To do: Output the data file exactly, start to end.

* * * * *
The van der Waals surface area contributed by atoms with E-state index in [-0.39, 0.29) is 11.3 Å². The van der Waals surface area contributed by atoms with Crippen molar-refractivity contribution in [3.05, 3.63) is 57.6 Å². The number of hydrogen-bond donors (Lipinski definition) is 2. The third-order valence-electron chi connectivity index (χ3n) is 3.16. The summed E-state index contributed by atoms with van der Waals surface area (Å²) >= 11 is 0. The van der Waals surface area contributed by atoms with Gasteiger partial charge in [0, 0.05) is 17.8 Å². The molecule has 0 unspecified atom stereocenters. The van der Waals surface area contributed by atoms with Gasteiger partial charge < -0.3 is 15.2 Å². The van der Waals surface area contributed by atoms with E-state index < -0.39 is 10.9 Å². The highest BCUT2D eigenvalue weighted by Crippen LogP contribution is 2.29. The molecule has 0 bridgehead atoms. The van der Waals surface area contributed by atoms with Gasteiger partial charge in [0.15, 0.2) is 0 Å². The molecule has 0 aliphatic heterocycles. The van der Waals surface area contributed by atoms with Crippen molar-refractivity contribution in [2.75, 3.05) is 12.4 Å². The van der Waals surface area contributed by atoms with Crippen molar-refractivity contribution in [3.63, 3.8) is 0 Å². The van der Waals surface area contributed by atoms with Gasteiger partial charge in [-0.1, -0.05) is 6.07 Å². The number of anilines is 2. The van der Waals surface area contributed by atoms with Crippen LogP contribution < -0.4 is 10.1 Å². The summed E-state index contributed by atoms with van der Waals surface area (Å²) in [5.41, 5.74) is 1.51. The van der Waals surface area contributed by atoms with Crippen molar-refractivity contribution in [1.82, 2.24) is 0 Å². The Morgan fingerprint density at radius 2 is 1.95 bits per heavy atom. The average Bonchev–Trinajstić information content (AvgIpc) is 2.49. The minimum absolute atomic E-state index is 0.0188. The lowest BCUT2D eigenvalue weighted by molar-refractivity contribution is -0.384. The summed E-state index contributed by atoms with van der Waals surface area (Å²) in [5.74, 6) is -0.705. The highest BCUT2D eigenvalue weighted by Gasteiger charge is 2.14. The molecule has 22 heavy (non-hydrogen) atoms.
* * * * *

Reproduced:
The van der Waals surface area contributed by atoms with E-state index in [-0.39, 0.29) is 11.3 Å². The van der Waals surface area contributed by atoms with Crippen molar-refractivity contribution in [3.05, 3.63) is 57.6 Å². The number of hydrogen-bond donors (Lipinski definition) is 2. The third-order valence-electron chi connectivity index (χ3n) is 3.16. The summed E-state index contributed by atoms with van der Waals surface area (Å²) >= 11 is 0. The van der Waals surface area contributed by atoms with Gasteiger partial charge in [0, 0.05) is 17.8 Å². The molecule has 0 unspecified atom stereocenters. The van der Waals surface area contributed by atoms with Gasteiger partial charge < -0.3 is 15.2 Å². The van der Waals surface area contributed by atoms with E-state index < -0.39 is 10.9 Å². The highest BCUT2D eigenvalue weighted by Crippen LogP contribution is 2.29. The molecule has 0 bridgehead atoms. The van der Waals surface area contributed by atoms with Gasteiger partial charge in [0.15, 0.2) is 0 Å². The molecule has 0 aliphatic heterocycles. The van der Waals surface area contributed by atoms with Crippen molar-refractivity contribution in [2.75, 3.05) is 12.4 Å². The van der Waals surface area contributed by atoms with Crippen molar-refractivity contribution in [3.63, 3.8) is 0 Å². The van der Waals surface area contributed by atoms with Gasteiger partial charge in [-0.1, -0.05) is 6.07 Å². The number of anilines is 2. The van der Waals surface area contributed by atoms with Crippen LogP contribution < -0.4 is 10.1 Å². The summed E-state index contributed by atoms with van der Waals surface area (Å²) in [5.41, 5.74) is 1.51. The van der Waals surface area contributed by atoms with Crippen molar-refractivity contribution in [1.82, 2.24) is 0 Å². The Morgan fingerprint density at radius 2 is 1.95 bits per heavy atom. The average Bonchev–Trinajstić information content (AvgIpc) is 2.49. The minimum absolute atomic E-state index is 0.0188. The lowest BCUT2D eigenvalue weighted by molar-refractivity contribution is -0.384. The summed E-state index contributed by atoms with van der Waals surface area (Å²) in [5.74, 6) is -0.705. The highest BCUT2D eigenvalue weighted by Gasteiger charge is 2.14. The molecule has 22 heavy (non-hydrogen) atoms.